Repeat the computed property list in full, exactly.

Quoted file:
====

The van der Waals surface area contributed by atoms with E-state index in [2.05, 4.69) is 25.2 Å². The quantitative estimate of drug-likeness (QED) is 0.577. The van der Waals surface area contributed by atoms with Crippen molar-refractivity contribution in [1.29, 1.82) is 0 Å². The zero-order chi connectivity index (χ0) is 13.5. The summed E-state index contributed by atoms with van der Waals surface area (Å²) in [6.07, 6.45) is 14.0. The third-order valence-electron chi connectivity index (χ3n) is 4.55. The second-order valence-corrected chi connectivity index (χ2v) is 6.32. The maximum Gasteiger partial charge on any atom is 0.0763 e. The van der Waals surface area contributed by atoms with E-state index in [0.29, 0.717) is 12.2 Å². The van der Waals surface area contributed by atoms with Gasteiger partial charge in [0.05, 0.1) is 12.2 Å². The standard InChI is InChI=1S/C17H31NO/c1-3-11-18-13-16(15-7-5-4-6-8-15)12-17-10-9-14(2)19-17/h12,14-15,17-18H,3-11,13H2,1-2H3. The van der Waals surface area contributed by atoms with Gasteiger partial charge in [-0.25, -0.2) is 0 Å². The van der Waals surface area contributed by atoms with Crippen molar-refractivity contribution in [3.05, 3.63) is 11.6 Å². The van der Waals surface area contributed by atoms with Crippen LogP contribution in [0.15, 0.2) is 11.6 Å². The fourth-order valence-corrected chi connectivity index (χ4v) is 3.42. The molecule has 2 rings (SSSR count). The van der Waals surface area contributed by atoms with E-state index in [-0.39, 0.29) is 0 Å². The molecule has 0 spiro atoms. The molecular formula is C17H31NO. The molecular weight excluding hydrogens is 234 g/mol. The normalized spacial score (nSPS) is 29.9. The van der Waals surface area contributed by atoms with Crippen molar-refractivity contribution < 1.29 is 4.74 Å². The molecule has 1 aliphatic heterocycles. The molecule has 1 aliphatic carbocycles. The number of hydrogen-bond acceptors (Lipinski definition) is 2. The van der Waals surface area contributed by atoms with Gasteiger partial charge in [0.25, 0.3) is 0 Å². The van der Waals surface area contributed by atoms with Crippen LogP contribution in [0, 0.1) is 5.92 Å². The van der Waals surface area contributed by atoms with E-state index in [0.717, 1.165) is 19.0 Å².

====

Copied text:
The van der Waals surface area contributed by atoms with E-state index in [2.05, 4.69) is 25.2 Å². The quantitative estimate of drug-likeness (QED) is 0.577. The van der Waals surface area contributed by atoms with Crippen molar-refractivity contribution in [1.29, 1.82) is 0 Å². The zero-order chi connectivity index (χ0) is 13.5. The summed E-state index contributed by atoms with van der Waals surface area (Å²) in [6.07, 6.45) is 14.0. The third-order valence-electron chi connectivity index (χ3n) is 4.55. The second-order valence-corrected chi connectivity index (χ2v) is 6.32. The maximum Gasteiger partial charge on any atom is 0.0763 e. The van der Waals surface area contributed by atoms with E-state index in [0.29, 0.717) is 12.2 Å². The van der Waals surface area contributed by atoms with Gasteiger partial charge in [0.05, 0.1) is 12.2 Å². The standard InChI is InChI=1S/C17H31NO/c1-3-11-18-13-16(15-7-5-4-6-8-15)12-17-10-9-14(2)19-17/h12,14-15,17-18H,3-11,13H2,1-2H3. The van der Waals surface area contributed by atoms with Gasteiger partial charge in [-0.25, -0.2) is 0 Å². The van der Waals surface area contributed by atoms with Crippen molar-refractivity contribution in [3.05, 3.63) is 11.6 Å². The van der Waals surface area contributed by atoms with Crippen LogP contribution in [0.15, 0.2) is 11.6 Å². The fourth-order valence-corrected chi connectivity index (χ4v) is 3.42. The molecule has 2 rings (SSSR count). The van der Waals surface area contributed by atoms with E-state index in [-0.39, 0.29) is 0 Å². The molecule has 0 spiro atoms. The molecular formula is C17H31NO. The molecular weight excluding hydrogens is 234 g/mol. The normalized spacial score (nSPS) is 29.9. The van der Waals surface area contributed by atoms with Crippen molar-refractivity contribution < 1.29 is 4.74 Å². The molecule has 1 aliphatic heterocycles. The molecule has 1 aliphatic carbocycles. The number of hydrogen-bond acceptors (Lipinski definition) is 2. The van der Waals surface area contributed by atoms with Gasteiger partial charge in [0.25, 0.3) is 0 Å². The van der Waals surface area contributed by atoms with Crippen LogP contribution in [0, 0.1) is 5.92 Å². The van der Waals surface area contributed by atoms with E-state index in [0.717, 1.165) is 19.0 Å².